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More Training in the Four Cs Still Needed

By: AMA Staff Writer

According to a new survey conducted by American Management Association, more than half of executives say there is significant room for improvement in the previously identified “four Cs”: critical thinking, communication, collaboration, and creativity.
AMA conducted its 2012 Critical Skills Survey in December, asking 768 managers and other executives about the importance of the four Cs to their organizations.

The four Cs are defined as follows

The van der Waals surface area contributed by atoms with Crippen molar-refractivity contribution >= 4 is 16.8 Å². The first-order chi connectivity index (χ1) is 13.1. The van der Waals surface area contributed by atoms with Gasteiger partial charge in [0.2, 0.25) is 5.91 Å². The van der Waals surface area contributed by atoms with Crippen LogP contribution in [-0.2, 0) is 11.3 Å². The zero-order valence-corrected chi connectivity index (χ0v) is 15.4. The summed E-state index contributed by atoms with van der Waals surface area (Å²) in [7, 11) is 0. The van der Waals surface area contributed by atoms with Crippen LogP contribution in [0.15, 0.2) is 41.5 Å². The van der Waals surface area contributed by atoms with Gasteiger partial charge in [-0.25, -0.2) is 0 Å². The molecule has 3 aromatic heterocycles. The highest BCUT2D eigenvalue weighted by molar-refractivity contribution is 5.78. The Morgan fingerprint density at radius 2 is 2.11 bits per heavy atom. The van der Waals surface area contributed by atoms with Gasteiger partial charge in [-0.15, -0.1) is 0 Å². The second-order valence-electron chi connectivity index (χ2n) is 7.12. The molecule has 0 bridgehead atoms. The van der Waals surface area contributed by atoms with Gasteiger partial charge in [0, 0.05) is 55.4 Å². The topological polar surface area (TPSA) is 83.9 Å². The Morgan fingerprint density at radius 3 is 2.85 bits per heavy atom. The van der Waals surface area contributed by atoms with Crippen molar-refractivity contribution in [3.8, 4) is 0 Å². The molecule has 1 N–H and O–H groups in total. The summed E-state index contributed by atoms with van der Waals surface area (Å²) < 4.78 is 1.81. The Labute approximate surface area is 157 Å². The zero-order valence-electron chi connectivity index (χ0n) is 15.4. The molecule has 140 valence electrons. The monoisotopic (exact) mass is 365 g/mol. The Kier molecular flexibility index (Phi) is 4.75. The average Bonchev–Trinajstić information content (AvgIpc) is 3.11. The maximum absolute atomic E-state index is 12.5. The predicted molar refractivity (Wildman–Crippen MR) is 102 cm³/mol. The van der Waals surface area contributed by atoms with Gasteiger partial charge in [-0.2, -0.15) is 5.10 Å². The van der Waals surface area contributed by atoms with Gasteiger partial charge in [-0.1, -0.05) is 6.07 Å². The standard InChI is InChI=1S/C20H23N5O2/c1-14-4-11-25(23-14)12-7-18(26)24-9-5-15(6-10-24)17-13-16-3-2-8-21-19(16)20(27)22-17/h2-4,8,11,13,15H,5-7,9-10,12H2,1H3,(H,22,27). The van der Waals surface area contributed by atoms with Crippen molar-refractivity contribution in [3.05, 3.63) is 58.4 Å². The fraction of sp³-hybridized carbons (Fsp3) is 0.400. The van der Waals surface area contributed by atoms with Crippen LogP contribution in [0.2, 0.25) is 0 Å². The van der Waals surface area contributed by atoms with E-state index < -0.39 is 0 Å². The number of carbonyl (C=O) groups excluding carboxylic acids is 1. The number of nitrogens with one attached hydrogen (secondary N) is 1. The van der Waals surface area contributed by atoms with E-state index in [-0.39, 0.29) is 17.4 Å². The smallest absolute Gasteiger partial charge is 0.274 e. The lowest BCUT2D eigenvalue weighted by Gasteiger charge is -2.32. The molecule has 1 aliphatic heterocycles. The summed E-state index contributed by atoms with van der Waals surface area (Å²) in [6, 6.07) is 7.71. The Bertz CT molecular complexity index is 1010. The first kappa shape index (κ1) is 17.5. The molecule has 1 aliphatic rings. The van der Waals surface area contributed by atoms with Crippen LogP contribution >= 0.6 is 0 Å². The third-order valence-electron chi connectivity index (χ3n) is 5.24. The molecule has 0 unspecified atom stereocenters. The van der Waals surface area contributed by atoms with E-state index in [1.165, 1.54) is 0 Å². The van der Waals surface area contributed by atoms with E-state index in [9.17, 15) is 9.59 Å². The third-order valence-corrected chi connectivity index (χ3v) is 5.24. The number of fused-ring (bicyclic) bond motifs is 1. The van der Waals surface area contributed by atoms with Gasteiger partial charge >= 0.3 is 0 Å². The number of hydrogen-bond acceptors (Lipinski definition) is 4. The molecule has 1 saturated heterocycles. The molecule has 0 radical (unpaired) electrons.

Critical thinking and problem solving—the ability to make decisions, solve problems, and take action as appropriate.
Effective communication—the ability to synthesize and transmit your ideas both in written and oral formats
Collaboration and team building—the ability to work effectively with others, including those from diverse groups and with opposing points of view
Creativity and innovation—the ability to see what’s not there and makes something happen.

According to the AMA survey, managers and executives said these skills and competencies have been articulated within their organizations as priorities for employee development, talent management, and succession planning. In fact, the majority agreed that their employees are measured in these skills during annual performance appraisals. In addition, job applicants are assessed in these areas during the hiring process.

About the Author(s)

Florence Stone is editorial director of American Management Association.